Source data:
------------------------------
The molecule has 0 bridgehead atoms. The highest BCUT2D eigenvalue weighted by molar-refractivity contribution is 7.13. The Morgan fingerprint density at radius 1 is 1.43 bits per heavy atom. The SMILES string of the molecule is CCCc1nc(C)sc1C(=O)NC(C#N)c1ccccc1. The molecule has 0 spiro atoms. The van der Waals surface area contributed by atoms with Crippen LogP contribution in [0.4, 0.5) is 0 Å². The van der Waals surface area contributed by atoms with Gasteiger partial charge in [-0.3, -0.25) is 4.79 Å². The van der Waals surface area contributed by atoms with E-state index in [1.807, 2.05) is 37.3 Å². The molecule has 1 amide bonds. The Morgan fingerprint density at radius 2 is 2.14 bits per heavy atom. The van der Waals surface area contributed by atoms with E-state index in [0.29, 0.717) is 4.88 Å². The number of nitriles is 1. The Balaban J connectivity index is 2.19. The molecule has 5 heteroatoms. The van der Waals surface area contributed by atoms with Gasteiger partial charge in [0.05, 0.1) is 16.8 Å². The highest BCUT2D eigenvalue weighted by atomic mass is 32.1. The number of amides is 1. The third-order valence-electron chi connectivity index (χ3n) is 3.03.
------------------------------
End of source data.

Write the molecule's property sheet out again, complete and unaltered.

The molecule has 0 bridgehead atoms. The highest BCUT2D eigenvalue weighted by molar-refractivity contribution is 7.13. The Morgan fingerprint density at radius 1 is 1.43 bits per heavy atom. The SMILES string of the molecule is CCCc1nc(C)sc1C(=O)NC(C#N)c1ccccc1. The molecule has 0 spiro atoms. The van der Waals surface area contributed by atoms with Crippen LogP contribution in [0.4, 0.5) is 0 Å². The van der Waals surface area contributed by atoms with Gasteiger partial charge in [-0.3, -0.25) is 4.79 Å². The van der Waals surface area contributed by atoms with E-state index in [1.807, 2.05) is 37.3 Å². The molecule has 1 amide bonds. The Morgan fingerprint density at radius 2 is 2.14 bits per heavy atom. The van der Waals surface area contributed by atoms with E-state index in [0.29, 0.717) is 4.88 Å². The number of nitriles is 1. The Balaban J connectivity index is 2.19. The molecule has 5 heteroatoms. The van der Waals surface area contributed by atoms with Gasteiger partial charge in [0.05, 0.1) is 16.8 Å². The highest BCUT2D eigenvalue weighted by atomic mass is 32.1. The number of amides is 1. The third-order valence-electron chi connectivity index (χ3n) is 3.03.